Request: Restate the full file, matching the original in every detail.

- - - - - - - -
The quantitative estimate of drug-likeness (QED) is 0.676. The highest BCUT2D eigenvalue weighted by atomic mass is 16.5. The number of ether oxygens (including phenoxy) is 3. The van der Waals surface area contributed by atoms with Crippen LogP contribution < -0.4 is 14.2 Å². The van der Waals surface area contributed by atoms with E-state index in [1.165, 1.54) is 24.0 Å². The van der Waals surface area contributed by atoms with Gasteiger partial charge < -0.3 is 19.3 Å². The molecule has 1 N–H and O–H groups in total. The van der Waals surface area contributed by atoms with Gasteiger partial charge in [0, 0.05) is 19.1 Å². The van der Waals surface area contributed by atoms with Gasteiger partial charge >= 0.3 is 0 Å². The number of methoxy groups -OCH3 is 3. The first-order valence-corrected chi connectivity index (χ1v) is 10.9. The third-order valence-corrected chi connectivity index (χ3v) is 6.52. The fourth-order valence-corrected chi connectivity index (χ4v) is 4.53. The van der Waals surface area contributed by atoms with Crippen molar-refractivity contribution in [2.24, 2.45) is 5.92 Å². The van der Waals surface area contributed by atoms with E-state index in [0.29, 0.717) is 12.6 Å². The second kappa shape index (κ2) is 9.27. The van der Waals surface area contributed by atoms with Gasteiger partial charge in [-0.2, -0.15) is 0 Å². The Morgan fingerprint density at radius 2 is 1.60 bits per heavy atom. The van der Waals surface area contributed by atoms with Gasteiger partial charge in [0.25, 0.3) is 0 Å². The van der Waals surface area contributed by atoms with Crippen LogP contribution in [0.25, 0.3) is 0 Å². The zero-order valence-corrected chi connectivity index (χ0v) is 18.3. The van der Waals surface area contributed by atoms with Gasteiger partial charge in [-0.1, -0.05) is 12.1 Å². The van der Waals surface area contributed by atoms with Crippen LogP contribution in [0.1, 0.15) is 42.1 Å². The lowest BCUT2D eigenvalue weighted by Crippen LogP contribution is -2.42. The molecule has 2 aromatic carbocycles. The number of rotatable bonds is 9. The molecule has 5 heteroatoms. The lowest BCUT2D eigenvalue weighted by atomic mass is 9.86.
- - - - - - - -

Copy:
The quantitative estimate of drug-likeness (QED) is 0.676. The highest BCUT2D eigenvalue weighted by atomic mass is 16.5. The number of ether oxygens (including phenoxy) is 3. The van der Waals surface area contributed by atoms with Crippen LogP contribution < -0.4 is 14.2 Å². The van der Waals surface area contributed by atoms with E-state index in [1.165, 1.54) is 24.0 Å². The van der Waals surface area contributed by atoms with Gasteiger partial charge < -0.3 is 19.3 Å². The molecule has 1 N–H and O–H groups in total. The van der Waals surface area contributed by atoms with Gasteiger partial charge in [0, 0.05) is 19.1 Å². The van der Waals surface area contributed by atoms with Gasteiger partial charge >= 0.3 is 0 Å². The number of methoxy groups -OCH3 is 3. The first-order valence-corrected chi connectivity index (χ1v) is 10.9. The third-order valence-corrected chi connectivity index (χ3v) is 6.52. The fourth-order valence-corrected chi connectivity index (χ4v) is 4.53. The van der Waals surface area contributed by atoms with Crippen molar-refractivity contribution in [2.24, 2.45) is 5.92 Å². The van der Waals surface area contributed by atoms with E-state index in [0.29, 0.717) is 12.6 Å². The second kappa shape index (κ2) is 9.27. The van der Waals surface area contributed by atoms with Gasteiger partial charge in [-0.2, -0.15) is 0 Å². The Morgan fingerprint density at radius 2 is 1.60 bits per heavy atom. The van der Waals surface area contributed by atoms with Gasteiger partial charge in [0.25, 0.3) is 0 Å². The van der Waals surface area contributed by atoms with Crippen LogP contribution in [0.25, 0.3) is 0 Å². The zero-order valence-corrected chi connectivity index (χ0v) is 18.3. The van der Waals surface area contributed by atoms with Gasteiger partial charge in [-0.1, -0.05) is 12.1 Å². The van der Waals surface area contributed by atoms with Crippen LogP contribution in [0.1, 0.15) is 42.1 Å². The lowest BCUT2D eigenvalue weighted by Crippen LogP contribution is -2.42. The molecule has 2 aromatic carbocycles. The number of rotatable bonds is 9. The molecule has 5 heteroatoms. The lowest BCUT2D eigenvalue weighted by atomic mass is 9.86.